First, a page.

The Collapse of Western Influence in West Africa Points to Wider Problems
As Russia displaces the West across West Africa, NATO members must examine how they plan to compete.
Operation Newcombe, expanded in 2019 to include the deployment of a British reconnaissance battlegroup as peacekeepers in Mali, was supposed to be at the core of a renewed UK strategy in the Sahel. Although the operation had started in 2013, the Sahel strategy sought to turn the corner of an expanding transnational terrorism threat spanning Mali, Burkina Faso, Chad and Niger.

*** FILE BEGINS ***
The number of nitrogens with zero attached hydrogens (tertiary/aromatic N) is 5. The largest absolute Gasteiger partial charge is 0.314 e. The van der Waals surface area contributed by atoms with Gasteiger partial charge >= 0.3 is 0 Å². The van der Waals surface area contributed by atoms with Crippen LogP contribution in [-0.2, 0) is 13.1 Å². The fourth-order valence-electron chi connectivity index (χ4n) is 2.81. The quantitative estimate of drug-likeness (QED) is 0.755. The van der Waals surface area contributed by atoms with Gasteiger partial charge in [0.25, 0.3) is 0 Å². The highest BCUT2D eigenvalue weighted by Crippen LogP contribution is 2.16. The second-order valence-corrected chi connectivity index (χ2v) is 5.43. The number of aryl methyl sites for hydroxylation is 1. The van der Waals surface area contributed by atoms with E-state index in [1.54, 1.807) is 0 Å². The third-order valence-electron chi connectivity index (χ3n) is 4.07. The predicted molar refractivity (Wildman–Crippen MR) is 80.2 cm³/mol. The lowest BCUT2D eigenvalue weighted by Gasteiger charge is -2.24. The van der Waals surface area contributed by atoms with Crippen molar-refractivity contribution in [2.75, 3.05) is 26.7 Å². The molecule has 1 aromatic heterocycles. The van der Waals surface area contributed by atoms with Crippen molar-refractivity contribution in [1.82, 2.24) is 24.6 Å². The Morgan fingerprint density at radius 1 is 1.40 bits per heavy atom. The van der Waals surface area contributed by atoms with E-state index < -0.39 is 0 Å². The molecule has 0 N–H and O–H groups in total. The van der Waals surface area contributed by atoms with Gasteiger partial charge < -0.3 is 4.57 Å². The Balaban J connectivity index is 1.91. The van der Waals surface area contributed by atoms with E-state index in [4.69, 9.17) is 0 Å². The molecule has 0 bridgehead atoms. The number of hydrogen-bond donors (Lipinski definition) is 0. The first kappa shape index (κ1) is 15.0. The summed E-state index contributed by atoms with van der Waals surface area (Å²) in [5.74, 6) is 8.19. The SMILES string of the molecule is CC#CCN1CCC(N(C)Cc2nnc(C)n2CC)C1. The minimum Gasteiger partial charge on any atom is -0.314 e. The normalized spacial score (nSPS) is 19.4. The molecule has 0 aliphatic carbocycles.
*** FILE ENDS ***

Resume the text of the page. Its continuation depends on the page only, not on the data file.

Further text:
On 22 March 2022, elements of the British reconnaissance battlegroup were laagered south of Gao when a Malian attack helicopter swung into view. To the indignation of the British peacekeepers, it unloaded a salvo of six rockets, which fortunately missed the British vehicles. The UK announced the withdrawal of its peacekeeping forces in November 2022, as two successive coups swept the Malian government from power and the country turned towards Russia for assistance. Although this change in trajectory may have appeared dramatic, the collapse of the UK Sahel Strategy reflected systemic problems in Western approaches to Africa that are likely to continue to see influence ceded to strategic competitors, with military juntas taking over four of the five countries in the Sahel in the last three years.
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